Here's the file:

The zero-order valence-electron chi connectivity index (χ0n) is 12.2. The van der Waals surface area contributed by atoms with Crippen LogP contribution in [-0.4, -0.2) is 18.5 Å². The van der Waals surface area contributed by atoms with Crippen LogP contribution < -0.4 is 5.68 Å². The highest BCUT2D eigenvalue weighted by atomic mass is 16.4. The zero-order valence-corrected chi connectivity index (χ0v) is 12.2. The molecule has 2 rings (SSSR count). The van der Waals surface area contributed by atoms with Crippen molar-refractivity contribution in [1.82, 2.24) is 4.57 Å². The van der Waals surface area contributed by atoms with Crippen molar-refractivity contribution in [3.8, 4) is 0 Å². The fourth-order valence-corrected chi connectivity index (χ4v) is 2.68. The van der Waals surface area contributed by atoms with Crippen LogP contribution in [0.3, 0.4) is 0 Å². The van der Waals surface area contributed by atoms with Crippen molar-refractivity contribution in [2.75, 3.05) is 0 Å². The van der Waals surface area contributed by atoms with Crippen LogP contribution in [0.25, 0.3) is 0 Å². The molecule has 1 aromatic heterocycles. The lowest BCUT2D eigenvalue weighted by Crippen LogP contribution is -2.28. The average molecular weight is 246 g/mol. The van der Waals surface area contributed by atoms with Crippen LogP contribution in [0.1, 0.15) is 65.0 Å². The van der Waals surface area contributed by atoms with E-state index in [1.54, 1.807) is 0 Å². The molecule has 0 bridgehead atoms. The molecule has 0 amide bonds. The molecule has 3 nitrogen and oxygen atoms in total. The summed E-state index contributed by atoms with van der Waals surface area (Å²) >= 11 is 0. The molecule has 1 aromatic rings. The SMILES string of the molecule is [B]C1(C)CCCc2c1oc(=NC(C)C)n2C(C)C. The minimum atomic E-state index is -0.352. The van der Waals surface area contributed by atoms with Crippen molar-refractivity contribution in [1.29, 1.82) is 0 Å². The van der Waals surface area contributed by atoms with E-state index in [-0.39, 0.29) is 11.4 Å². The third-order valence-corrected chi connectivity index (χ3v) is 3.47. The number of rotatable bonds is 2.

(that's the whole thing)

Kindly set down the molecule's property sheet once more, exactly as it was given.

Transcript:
The zero-order valence-electron chi connectivity index (χ0n) is 12.2. The van der Waals surface area contributed by atoms with Crippen LogP contribution in [-0.4, -0.2) is 18.5 Å². The van der Waals surface area contributed by atoms with Crippen LogP contribution < -0.4 is 5.68 Å². The highest BCUT2D eigenvalue weighted by atomic mass is 16.4. The zero-order valence-corrected chi connectivity index (χ0v) is 12.2. The molecule has 2 rings (SSSR count). The van der Waals surface area contributed by atoms with Crippen molar-refractivity contribution in [1.82, 2.24) is 4.57 Å². The van der Waals surface area contributed by atoms with Crippen molar-refractivity contribution in [3.8, 4) is 0 Å². The fourth-order valence-corrected chi connectivity index (χ4v) is 2.68. The van der Waals surface area contributed by atoms with Crippen LogP contribution in [0.3, 0.4) is 0 Å². The van der Waals surface area contributed by atoms with Crippen molar-refractivity contribution in [2.75, 3.05) is 0 Å². The van der Waals surface area contributed by atoms with Crippen LogP contribution in [0.25, 0.3) is 0 Å². The molecule has 1 aromatic heterocycles. The lowest BCUT2D eigenvalue weighted by Crippen LogP contribution is -2.28. The average molecular weight is 246 g/mol. The van der Waals surface area contributed by atoms with Crippen LogP contribution in [0.1, 0.15) is 65.0 Å². The van der Waals surface area contributed by atoms with E-state index in [1.54, 1.807) is 0 Å². The molecule has 0 bridgehead atoms. The molecule has 0 amide bonds. The molecule has 3 nitrogen and oxygen atoms in total. The summed E-state index contributed by atoms with van der Waals surface area (Å²) >= 11 is 0. The molecule has 1 aromatic rings. The SMILES string of the molecule is [B]C1(C)CCCc2c1oc(=NC(C)C)n2C(C)C. The minimum atomic E-state index is -0.352. The van der Waals surface area contributed by atoms with Crippen molar-refractivity contribution in [1.29, 1.82) is 0 Å². The van der Waals surface area contributed by atoms with E-state index in [-0.39, 0.29) is 11.4 Å². The third-order valence-corrected chi connectivity index (χ3v) is 3.47. The number of rotatable bonds is 2.